With much love and grace,


UPDATE: 14 June 2014, Saturday


Things have moved from terrible to desperate in much of Iraq. Despite hundreds of terrorists being killed, the march towards Baghdad by the ISIL has continued.

Grand Ayatollah Sistani, Iraq’s supreme religious leader, has called on all Iraqi people to take up arms against the Al Qaeda terrorists. He is the most listened-to person in Iraq.

Meanwhile the terrorist mob gets closer. Baghdad is now closing down in fear. The US Embassy is evacuating. The British embassy has cancelled all business.

I am writing from the British island of Jersey, where I am trying to raise funds for relief.

Thank you so much for those of you who have helped us financially. Most of all thank you for your prayers of intercession during this desperate crisis.

Blessings and Peace,


In this week’s Lectionary reading in Jeremiah 20:10, the prophet writes of a time when God’s people were in grave danger from powerful forces. They would be expected to reject God in order to save their own lives. “For I hear many whispering: “Terror is all around! Denounce him! Let us denounce him!” All my close friends are watching for me to stumble”. Many people were killed. Many people fell away.

Yet in Jeremiah 20:13, Jeremiah closes in words of praise to the God who rescues, the God who delivers. “Sing to the Lord; praise the Lord! For He has delivered the life of the needy from the hands of evildoers”. Jeremiah could well be writing of our Christian brothers and sisters in Iraq today. He could well be writing of us.

It’s Monday Morning. Thank God that you are safe from fear and terror. Please pray for Iraq, for peace in Iraq, and for safe deliverance of the persecuted church throughout the world.

Posted in Monday Prayer | Leave a comment

Tested by Tragedy

No one ever told me that grief felt so like fear —C.S. Lewis

PRAYER: (from the Lectionary)

“Almighty and everlasting God, You have given grace to us Your servants, by the confession of a true faith, to acknowledge the glory of the Eternal Trinity, to worship You in Unity. Keep us steadfast in this faith and worship, and bring us at last to see You in Your one and eternal glory, O Father; who with the Son and the Holy Spirit live and reign, one God, for ever and ever. Amen.”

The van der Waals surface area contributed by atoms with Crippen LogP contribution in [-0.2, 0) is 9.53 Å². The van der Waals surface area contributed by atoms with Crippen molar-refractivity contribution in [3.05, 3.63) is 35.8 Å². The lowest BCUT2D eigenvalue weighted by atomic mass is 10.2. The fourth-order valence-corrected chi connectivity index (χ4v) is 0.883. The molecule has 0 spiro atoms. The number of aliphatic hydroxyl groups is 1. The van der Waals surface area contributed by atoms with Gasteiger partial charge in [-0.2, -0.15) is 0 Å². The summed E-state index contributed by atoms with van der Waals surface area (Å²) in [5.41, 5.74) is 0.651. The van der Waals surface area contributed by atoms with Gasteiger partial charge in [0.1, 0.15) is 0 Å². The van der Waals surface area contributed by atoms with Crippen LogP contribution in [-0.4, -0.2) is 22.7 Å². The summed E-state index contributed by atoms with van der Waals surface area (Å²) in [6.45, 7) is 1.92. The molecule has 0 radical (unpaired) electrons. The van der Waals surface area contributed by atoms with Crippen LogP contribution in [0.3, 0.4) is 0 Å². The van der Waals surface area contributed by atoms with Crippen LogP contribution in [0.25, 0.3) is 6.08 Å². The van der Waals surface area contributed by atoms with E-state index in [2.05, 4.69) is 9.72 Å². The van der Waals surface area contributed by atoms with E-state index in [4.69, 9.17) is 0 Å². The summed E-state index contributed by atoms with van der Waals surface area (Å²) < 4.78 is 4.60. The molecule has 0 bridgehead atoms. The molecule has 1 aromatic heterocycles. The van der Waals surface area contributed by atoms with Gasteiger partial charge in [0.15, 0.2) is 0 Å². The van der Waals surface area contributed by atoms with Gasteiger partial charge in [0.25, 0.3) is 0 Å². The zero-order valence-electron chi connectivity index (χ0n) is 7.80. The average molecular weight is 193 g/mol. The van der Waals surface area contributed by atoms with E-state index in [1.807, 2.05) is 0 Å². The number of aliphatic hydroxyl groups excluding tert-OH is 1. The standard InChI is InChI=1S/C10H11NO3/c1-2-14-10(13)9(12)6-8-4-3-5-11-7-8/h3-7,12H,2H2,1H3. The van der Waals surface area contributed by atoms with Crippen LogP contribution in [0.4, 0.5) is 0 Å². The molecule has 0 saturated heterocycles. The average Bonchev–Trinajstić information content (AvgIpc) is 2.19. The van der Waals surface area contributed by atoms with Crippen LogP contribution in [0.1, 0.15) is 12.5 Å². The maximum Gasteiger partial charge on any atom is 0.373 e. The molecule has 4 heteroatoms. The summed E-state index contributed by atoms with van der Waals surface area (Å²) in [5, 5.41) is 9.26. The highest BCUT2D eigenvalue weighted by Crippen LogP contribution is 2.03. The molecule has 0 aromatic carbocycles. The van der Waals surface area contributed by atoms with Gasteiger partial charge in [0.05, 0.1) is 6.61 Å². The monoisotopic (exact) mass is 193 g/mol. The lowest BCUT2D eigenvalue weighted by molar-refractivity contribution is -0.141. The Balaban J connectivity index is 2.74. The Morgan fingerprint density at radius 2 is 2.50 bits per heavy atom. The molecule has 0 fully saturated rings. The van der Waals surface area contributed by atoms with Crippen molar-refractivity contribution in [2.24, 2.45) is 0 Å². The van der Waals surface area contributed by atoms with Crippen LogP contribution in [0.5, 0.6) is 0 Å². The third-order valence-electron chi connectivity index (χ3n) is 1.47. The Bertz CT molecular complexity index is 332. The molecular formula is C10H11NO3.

SCRIPTURES: (from the Lectionary)

Genesis 1:1-2:4a
Psalm 8
2 Corinthians 13:11-13
Matthew 28:16-20

Be joyful. Grow to maturity. Encourage each other. Live in harmony and peace. Then the God of love and peace will be with you. (2 Cor. 13:11-12)

PRAYER FOCUS: Tested by Tragedy

H.G. and his wife Anna had it pretty good. They lived in an affluent neighborhood on the north side of Chicago. He was a successful lawyer who had added to his substantial earnings by making a series of smart real estate investments along the shore of Lake Michigan. They were dedicated followers of Jesus Christ. They were active in their church and in their community. They tithed and gave generously to a number of charities. They supported several national and international Christian ministries, including that of the renowned evangelist Dwight L. Moody. The couple had five beautiful children—four girls and a boy, H.G., Jr.

In 1870, H.G. and Anna were devastated when their only son contracted scarlet fever and died at the age of four. Shortly afterward, the Great Chicago Fire of 1871 spared their home, but destroyed most of their real estate holdings. Nevertheless, they marshaled their greatly reduced financial resources to bless their community—they fed the hungry, housed the homeless, and ministered to the grief of those who had suffered great loss.

By 1873 Anna’s health had deteriorated from the stress, so they planned a family vacation to Europe with their four daughters. At the last minute, a business emergency arose that demanded H.G.’s attention. They decided that Anna and the girls would proceed as planned, aboard the steamship Ville du Havre. H.G. would follow later, once his business problem was resolved.

During the night of November 22, 1873 the S.S. Ville du Havre collided with a British iron sailing ship, the Loch Earn. The Ville du Havre foundered and sank within twelve minutes. Of the 313 passengers and crew, only 87 survived. Anna was among the survivors retrieved from the cold dark waters. All four daughters perished.